# Group Theory for Wellness I

(Part of Math and Wellness Month.)

Groups! A group is a set with an associative binary operation such that there exists an identity element and inverse elements! And my favorite thing about groups is that all the time that you spend thinking about groups, is time that you're not thinking about pain, betrayal, politics, or moral uncertainty!

Groups have subgroups, which you can totally guess just from the name are subsets of the group that themselves satisfy the group axioms!

The order of a finite group is its number of elements, but this is not to be confused with the order of an element of a group, which is the smallest integer such that the element raised to that power equals the identity! Both senses of "order" are indicated with vertical bars like an absolute value (|G|, |a|).

Lagrange proved that the order of a subgroup divides the order of the group of which it is a subgroup! History remains ignorant of how often Lagrange cried.

To show that a nonempty subset H of a group is in fact a subgroup, it suffices to show that if x, yH, then xy⁻¹ ∈ H.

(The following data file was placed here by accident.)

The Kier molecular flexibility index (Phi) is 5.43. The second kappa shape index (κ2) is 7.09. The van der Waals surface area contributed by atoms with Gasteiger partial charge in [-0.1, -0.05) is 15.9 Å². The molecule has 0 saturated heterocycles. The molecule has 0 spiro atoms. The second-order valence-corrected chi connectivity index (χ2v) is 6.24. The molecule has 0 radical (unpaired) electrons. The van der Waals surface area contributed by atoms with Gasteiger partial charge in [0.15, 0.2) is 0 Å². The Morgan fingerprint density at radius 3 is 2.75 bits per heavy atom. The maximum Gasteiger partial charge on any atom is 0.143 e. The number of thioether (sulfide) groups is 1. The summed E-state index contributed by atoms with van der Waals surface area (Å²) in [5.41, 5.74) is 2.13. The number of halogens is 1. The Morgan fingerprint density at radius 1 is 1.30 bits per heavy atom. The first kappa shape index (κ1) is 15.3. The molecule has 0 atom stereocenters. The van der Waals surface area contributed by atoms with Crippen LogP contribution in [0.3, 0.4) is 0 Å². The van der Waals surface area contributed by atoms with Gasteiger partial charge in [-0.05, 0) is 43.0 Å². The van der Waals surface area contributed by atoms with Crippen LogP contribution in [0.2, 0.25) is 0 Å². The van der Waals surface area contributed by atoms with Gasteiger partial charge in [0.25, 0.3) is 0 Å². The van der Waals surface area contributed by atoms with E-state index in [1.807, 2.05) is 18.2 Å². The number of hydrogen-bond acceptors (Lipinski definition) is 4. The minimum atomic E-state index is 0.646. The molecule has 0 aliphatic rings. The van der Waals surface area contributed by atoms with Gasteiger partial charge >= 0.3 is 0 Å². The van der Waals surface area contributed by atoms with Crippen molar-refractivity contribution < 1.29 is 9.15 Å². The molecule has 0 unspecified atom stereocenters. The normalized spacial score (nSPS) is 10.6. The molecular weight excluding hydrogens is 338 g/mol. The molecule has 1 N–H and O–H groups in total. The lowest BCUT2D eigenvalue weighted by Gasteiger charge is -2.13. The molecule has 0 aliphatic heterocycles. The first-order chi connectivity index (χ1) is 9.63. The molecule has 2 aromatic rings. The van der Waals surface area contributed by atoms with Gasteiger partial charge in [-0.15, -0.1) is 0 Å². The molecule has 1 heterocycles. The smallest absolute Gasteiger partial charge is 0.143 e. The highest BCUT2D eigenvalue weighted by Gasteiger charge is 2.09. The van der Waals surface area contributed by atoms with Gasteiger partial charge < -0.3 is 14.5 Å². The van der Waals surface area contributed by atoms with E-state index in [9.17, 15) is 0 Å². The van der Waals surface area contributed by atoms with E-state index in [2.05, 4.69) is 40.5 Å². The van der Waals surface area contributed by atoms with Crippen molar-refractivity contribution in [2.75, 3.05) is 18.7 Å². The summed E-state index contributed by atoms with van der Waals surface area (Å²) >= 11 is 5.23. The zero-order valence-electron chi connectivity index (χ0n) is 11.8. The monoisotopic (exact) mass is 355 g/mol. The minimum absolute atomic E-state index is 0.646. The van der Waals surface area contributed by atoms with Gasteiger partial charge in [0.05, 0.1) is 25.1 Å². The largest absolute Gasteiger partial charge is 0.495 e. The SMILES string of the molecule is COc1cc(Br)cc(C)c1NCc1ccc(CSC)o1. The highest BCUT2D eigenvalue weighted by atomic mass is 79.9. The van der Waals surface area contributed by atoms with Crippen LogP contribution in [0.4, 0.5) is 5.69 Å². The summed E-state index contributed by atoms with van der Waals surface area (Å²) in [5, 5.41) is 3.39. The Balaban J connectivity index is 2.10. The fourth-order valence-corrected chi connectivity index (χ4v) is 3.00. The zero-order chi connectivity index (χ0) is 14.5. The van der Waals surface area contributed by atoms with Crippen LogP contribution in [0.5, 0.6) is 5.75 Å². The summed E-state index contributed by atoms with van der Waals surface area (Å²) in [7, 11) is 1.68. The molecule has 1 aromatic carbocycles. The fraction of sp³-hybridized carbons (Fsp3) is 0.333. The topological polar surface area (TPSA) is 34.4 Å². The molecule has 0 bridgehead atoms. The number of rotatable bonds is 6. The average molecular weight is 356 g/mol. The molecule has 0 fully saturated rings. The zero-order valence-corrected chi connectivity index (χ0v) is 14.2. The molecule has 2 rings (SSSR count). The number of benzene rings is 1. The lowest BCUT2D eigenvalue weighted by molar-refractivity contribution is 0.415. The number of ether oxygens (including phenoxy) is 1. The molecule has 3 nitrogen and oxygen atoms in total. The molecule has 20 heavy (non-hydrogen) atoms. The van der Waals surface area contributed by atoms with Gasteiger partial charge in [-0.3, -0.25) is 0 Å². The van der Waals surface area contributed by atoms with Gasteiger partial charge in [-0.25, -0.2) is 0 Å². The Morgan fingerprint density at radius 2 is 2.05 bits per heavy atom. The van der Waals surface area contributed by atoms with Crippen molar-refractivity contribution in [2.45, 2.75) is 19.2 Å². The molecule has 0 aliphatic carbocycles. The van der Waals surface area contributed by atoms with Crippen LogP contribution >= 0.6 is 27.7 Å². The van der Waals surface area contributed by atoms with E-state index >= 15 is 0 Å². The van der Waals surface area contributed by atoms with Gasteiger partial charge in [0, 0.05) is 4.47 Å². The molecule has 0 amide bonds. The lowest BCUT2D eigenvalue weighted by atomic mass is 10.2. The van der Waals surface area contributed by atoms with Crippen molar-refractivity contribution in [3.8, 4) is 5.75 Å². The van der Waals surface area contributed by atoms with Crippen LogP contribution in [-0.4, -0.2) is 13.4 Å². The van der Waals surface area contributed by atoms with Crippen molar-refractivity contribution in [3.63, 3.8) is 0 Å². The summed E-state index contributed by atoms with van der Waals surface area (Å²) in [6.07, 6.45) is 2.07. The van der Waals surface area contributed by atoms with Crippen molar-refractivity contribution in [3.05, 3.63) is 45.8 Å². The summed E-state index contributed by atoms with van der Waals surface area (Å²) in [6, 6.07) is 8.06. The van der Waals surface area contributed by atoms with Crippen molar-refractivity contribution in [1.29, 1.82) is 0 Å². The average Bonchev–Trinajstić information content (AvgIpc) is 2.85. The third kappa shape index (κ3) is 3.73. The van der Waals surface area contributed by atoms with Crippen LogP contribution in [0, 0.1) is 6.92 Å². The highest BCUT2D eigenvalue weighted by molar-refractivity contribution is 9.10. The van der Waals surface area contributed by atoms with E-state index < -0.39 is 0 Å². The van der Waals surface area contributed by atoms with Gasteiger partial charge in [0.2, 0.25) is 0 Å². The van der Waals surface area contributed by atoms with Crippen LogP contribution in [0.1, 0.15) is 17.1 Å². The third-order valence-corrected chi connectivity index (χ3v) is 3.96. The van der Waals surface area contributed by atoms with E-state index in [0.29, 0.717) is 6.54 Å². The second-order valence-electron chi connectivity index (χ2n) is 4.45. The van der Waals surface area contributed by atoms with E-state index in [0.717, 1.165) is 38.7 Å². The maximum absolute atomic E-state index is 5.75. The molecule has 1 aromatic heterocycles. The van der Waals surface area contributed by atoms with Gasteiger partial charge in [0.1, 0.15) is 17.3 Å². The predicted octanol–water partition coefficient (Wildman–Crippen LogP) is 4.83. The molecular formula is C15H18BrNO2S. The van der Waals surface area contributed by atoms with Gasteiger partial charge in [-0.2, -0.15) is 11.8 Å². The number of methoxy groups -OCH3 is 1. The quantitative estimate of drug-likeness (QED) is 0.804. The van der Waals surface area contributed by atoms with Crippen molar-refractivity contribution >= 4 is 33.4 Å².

Exercise #6 in §2.1 of Dummit and Foote Abstract Algebra (3rd ed'n) asks us to prove that if G is a commutative ("abelian") group, then the torsion subgroup {gG | |g| < ∞} is in fact a subgroup. I argue as follows: we need to show that if x and y have finite order, then so does xy⁻¹, that is, that (xy⁻¹)^n equals the identity. But (xy⁻¹)^n equals (xy⁻¹)(xy⁻¹)...(xy⁻¹), "n times"—that is, pretend n ≥ 3, and pretend that instead of "..." I wrote zero or more extra copies of "(xy⁻¹)" so that the expression has n factors. (I usually dislike it when authors use ellipsis notation, which feels so icky and informal compared to a nice Π or Σ, but let me have this one.) Because group operations are associative, we can drop the parens to get xy⁻¹ xy⁻¹ ... xy⁻¹. And because we said the group was commutative, we can reörder the factors to get xxx...y⁻¹y⁻¹y⁻¹, and then we can consolidate into powers to get x^n y^(−n)—but that's the identity if n is the least common multiple of |x| and |y|, which means that xy⁻¹ has finite order, which is what I've been trying to tell you this entire time.